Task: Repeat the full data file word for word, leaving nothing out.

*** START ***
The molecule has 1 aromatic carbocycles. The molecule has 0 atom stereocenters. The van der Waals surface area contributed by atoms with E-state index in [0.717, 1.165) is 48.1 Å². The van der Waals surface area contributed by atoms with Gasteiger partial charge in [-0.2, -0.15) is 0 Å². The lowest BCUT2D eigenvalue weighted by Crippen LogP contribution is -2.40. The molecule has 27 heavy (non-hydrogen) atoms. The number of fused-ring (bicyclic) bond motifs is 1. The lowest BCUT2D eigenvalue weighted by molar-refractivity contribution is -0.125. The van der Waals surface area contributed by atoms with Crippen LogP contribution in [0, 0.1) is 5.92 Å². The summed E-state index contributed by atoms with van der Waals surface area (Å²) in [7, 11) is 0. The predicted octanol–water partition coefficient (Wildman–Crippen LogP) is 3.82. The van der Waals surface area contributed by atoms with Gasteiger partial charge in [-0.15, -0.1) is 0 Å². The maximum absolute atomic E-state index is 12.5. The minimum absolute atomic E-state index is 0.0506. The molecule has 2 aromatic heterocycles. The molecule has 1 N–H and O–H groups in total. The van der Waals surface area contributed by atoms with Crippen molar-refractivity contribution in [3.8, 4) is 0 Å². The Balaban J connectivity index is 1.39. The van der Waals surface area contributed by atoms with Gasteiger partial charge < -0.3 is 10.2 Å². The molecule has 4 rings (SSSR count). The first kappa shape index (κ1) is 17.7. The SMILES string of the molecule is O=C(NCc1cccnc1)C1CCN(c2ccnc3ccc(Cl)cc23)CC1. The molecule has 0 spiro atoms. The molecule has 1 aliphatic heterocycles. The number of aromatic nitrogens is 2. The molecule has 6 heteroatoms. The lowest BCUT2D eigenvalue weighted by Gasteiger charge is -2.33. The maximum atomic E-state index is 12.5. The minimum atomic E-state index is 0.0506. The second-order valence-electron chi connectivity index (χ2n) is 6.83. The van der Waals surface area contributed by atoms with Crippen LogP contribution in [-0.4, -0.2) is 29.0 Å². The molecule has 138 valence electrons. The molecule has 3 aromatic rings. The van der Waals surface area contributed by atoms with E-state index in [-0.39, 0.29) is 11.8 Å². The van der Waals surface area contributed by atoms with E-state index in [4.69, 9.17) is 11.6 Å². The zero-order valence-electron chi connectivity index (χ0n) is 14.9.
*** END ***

The molecule has 1 aromatic carbocycles. The molecule has 0 atom stereocenters. The van der Waals surface area contributed by atoms with E-state index in [0.717, 1.165) is 48.1 Å². The van der Waals surface area contributed by atoms with Gasteiger partial charge in [-0.2, -0.15) is 0 Å². The lowest BCUT2D eigenvalue weighted by Crippen LogP contribution is -2.40. The molecule has 27 heavy (non-hydrogen) atoms. The number of fused-ring (bicyclic) bond motifs is 1. The lowest BCUT2D eigenvalue weighted by molar-refractivity contribution is -0.125. The van der Waals surface area contributed by atoms with Crippen LogP contribution in [0, 0.1) is 5.92 Å². The summed E-state index contributed by atoms with van der Waals surface area (Å²) in [7, 11) is 0. The predicted octanol–water partition coefficient (Wildman–Crippen LogP) is 3.82. The van der Waals surface area contributed by atoms with Gasteiger partial charge in [-0.15, -0.1) is 0 Å². The maximum absolute atomic E-state index is 12.5. The minimum absolute atomic E-state index is 0.0506. The molecule has 2 aromatic heterocycles. The molecule has 1 N–H and O–H groups in total. The van der Waals surface area contributed by atoms with Crippen molar-refractivity contribution in [3.8, 4) is 0 Å². The Balaban J connectivity index is 1.39. The van der Waals surface area contributed by atoms with Gasteiger partial charge < -0.3 is 10.2 Å². The molecule has 4 rings (SSSR count). The first kappa shape index (κ1) is 17.7. The SMILES string of the molecule is O=C(NCc1cccnc1)C1CCN(c2ccnc3ccc(Cl)cc23)CC1. The molecule has 0 spiro atoms. The molecule has 1 aliphatic heterocycles. The number of aromatic nitrogens is 2. The molecule has 6 heteroatoms. The lowest BCUT2D eigenvalue weighted by Gasteiger charge is -2.33. The maximum atomic E-state index is 12.5. The minimum atomic E-state index is 0.0506. The second-order valence-electron chi connectivity index (χ2n) is 6.83. The van der Waals surface area contributed by atoms with Crippen LogP contribution in [-0.4, -0.2) is 29.0 Å². The molecule has 138 valence electrons. The molecule has 3 aromatic rings. The van der Waals surface area contributed by atoms with E-state index in [-0.39, 0.29) is 11.8 Å². The van der Waals surface area contributed by atoms with E-state index in [4.69, 9.17) is 11.6 Å². The zero-order valence-electron chi connectivity index (χ0n) is 14.9.